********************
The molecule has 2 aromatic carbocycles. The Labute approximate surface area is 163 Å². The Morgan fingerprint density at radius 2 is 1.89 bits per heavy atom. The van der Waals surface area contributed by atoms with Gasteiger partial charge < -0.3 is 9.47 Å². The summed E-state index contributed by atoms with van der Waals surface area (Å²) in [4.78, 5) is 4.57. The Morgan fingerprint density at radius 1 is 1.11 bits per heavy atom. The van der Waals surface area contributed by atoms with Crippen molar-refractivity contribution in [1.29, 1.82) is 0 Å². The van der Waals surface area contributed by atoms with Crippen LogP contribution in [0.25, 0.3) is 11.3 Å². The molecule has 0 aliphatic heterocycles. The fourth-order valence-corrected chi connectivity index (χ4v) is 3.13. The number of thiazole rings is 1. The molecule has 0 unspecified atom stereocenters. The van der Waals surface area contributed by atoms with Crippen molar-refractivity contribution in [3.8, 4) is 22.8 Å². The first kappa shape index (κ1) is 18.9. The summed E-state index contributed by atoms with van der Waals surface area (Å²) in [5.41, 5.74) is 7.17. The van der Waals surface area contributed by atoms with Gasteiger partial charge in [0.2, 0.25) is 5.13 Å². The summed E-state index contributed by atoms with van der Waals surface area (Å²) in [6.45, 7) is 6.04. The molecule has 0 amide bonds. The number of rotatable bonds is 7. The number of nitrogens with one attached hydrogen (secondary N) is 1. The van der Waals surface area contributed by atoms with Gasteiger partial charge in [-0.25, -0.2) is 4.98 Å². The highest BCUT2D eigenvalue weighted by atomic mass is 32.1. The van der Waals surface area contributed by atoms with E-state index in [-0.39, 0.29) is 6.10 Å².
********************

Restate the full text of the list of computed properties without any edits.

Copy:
The molecule has 2 aromatic carbocycles. The Labute approximate surface area is 163 Å². The Morgan fingerprint density at radius 2 is 1.89 bits per heavy atom. The van der Waals surface area contributed by atoms with Gasteiger partial charge < -0.3 is 9.47 Å². The summed E-state index contributed by atoms with van der Waals surface area (Å²) in [4.78, 5) is 4.57. The Morgan fingerprint density at radius 1 is 1.11 bits per heavy atom. The van der Waals surface area contributed by atoms with Crippen molar-refractivity contribution in [1.29, 1.82) is 0 Å². The van der Waals surface area contributed by atoms with Crippen LogP contribution in [0.25, 0.3) is 11.3 Å². The molecule has 0 aliphatic heterocycles. The fourth-order valence-corrected chi connectivity index (χ4v) is 3.13. The number of thiazole rings is 1. The molecule has 0 unspecified atom stereocenters. The van der Waals surface area contributed by atoms with Crippen molar-refractivity contribution in [3.8, 4) is 22.8 Å². The first kappa shape index (κ1) is 18.9. The summed E-state index contributed by atoms with van der Waals surface area (Å²) in [5.41, 5.74) is 7.17. The van der Waals surface area contributed by atoms with Gasteiger partial charge in [0.2, 0.25) is 5.13 Å². The summed E-state index contributed by atoms with van der Waals surface area (Å²) in [6.45, 7) is 6.04. The molecule has 0 amide bonds. The number of rotatable bonds is 7. The number of nitrogens with one attached hydrogen (secondary N) is 1. The van der Waals surface area contributed by atoms with Gasteiger partial charge in [-0.25, -0.2) is 4.98 Å². The highest BCUT2D eigenvalue weighted by atomic mass is 32.1. The van der Waals surface area contributed by atoms with E-state index in [-0.39, 0.29) is 6.10 Å².